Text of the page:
New York Senator Kirsten Gillibrand is accomplished, hard-working, and handles the idiocy she faces constantly with a grace that is unparalleled. She’s done so much to try and better our nation, and that is why we should care about her. Why, then, is “weight loss” the first suggestion that comes up when you type her name into Google?
In an excerpt from her upcoming memoir, Gillibrand goes into detail about the kind of sexist nonsense she faces on a regular basis.
She recounts a time when a southern congressman told her, “You know, Kirsten, you’re even pretty when you’re fat.”
An even more egregious incident occurred when another male senator approached her, actually squeezed her stomach, and said, “Don’t lose too much weight now. I like my girls chubby!”
Gillibrand doesn’t let it phase her, though. She explained that the statements being made were all by men in their sixties or older, who had “no clue that those are inappropriate things to say to a pregnant woman or a woman who just had a baby or to women in general.”
The problem is, though, that none of these comments are inherently sexist—they are awful things to say to any human being, regardless of gender. What makes them sexist is the fact that because Gillibrand is female, some of her male coworkers think it acceptable to speak this way to her. The decade in which someone was born does not make an inappropriate, hurtful remark any more or less so. These people just need to be schooled on some basic human decency.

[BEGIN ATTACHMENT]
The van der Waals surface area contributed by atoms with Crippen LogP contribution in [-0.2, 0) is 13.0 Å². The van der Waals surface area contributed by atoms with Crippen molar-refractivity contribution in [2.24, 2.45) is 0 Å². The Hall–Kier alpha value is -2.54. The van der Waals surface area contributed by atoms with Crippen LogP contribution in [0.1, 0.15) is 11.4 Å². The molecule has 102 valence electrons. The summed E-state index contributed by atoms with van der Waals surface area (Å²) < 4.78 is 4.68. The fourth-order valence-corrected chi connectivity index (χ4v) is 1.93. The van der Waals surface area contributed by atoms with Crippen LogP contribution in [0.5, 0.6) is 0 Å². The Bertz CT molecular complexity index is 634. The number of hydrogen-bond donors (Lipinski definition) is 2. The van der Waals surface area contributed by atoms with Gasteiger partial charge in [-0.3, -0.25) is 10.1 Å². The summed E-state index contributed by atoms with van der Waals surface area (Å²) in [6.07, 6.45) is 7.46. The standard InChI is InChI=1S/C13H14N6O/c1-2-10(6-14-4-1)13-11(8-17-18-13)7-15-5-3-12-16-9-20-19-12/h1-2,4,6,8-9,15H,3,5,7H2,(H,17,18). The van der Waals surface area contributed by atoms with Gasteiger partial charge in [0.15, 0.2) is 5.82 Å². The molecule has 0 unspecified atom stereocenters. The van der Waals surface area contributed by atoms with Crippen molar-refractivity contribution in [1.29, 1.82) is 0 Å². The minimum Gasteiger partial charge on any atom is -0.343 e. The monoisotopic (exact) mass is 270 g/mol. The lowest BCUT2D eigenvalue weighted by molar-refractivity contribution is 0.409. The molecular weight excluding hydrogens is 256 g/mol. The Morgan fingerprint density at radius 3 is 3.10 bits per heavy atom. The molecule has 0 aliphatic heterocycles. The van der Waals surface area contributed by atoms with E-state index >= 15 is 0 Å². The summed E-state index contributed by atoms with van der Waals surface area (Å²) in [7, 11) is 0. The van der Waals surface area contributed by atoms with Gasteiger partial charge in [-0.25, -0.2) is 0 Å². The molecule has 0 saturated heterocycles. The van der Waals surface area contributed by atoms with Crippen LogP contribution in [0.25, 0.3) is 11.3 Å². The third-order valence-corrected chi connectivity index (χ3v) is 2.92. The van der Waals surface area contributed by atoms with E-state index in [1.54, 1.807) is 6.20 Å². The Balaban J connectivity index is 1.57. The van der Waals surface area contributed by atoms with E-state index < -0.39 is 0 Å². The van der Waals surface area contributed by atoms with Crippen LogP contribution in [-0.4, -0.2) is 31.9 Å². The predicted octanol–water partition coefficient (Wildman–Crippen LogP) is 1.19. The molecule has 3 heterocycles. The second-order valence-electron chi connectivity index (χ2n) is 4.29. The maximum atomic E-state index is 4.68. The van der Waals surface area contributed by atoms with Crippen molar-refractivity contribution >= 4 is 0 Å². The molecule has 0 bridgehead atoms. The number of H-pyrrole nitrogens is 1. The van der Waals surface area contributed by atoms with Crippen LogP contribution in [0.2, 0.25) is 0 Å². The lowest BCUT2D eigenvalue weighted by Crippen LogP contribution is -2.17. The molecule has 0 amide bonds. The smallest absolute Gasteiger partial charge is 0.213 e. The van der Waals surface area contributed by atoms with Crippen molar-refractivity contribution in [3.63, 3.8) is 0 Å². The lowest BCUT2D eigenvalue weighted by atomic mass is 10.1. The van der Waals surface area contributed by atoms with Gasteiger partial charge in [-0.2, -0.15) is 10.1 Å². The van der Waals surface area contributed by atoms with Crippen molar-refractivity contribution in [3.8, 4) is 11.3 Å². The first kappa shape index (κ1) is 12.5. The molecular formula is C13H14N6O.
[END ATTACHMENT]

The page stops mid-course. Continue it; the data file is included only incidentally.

Gillibrand, in only her first term on the U.S. Senate (though she has been in office since 2009), has already lead the repeal of “Don’t Ask, Don’t Tell” and the passage of the James Zadroga Act, which allotted billions of dollars to the health care treatment of Ground Zero workers and 9/11 emergency responders. As Gillibrand told People, she is now using her own experiences as motivation to tackle pressing issues like sexual assault on college campuses and in the military.
When asked if she was thinking of running for president, Gillibrand said that she will do everything she can to get Hillary Clinton elected, but that she doesn’t plan on running herself (at least not yet). “I feel like where I am, I can accomplish a lot,” she says. Even with Congress at a standstill, Gillibrand is optimistic, saying, “If I can work an issue like sexual assault on college campuses and drive a national narrative and know I’m making a difference, then whether or not we pass another bill in Congress, there’s still good things I can do.”
And it is this authenticity, this commitment to the betterment of society, that makes Kirsten Gillibrand so worthy of respect and admiration. Her memoir, Off The Sidelines, will come out September 9th. Until then, you can pre-order it on and contribute to her organization’s awesome website.
Images via www.gillibrand.senate.gov